Rocky Egypt-Saudi Relationship Strengthens

In his first foreign trip since being elected last month, Egypt’s President Mohammed Mursi paid a visit to King Abudullah and Saudi Arabia on Thursday, seeking to repair relations with the Kingdom following several months of diplomatic conflict. The trip also sent a signal to Egypt’s Supreme Council of the Armed Forces (SCAF) that the new president would respect the traditional alliance between the military and the Saudis who have given strong political and economic support to the generals in the past. This is important as Mursi continues his climb down from his ill-advised confrontation with SCAF and the nation’s courts over the recall of Parliament — dissolved by SCAF following a court decision that invalidated a third of the outcomes in the election last year.

Mursi now says he wants “consultations” with all those concerned and has specifically said that he will obey the court’s decision on Tuesday that invalidated his decree re-opening parliament. While in Jeddah for talks with the king, Saudi officials offered to mediate the constitutional dispute between Mursi and the generals if the Egyptians request it.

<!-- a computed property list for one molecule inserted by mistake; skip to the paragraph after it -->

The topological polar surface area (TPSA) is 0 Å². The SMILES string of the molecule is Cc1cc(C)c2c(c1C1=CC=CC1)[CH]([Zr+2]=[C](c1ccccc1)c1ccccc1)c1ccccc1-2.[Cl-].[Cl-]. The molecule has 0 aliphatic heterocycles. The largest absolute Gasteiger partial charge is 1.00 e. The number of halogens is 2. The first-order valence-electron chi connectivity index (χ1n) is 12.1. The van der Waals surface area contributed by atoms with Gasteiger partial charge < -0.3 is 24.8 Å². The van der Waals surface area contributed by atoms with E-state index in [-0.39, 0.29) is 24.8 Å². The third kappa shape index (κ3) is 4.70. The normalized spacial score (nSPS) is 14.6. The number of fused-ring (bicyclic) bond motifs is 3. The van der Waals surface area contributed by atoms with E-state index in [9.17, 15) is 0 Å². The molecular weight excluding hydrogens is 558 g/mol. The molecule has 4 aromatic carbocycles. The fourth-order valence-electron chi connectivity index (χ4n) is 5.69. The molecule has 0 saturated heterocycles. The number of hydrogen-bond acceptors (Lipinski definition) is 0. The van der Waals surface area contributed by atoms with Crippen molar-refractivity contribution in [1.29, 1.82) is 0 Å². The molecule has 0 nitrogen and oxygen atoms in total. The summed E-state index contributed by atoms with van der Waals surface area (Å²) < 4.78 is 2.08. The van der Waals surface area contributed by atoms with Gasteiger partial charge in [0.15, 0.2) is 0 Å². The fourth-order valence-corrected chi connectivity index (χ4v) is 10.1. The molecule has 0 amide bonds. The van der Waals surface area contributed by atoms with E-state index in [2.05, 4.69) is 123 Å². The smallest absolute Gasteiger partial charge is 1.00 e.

Another purpose of the trip was to assure Gulf states that any outreach by Egypt to Iran would not threaten the Saudis. Egypt is one of only three states — Israel and the US are the other two — who do not have relations with Tehran. Mursi needs Saudi Arabia far more than he needs the Iranians and the president is returning home with promises of more economic aid to bolster Egypt’s sagging economy. While there have been tentative feelers to Iran put out by the Egyptian government, and Iranian President Mahmoud Ahmadinejad has invited Mursi to Tehran, the president’s Saudi trip sends a clear signal that the Islamists will likely not be receptive....

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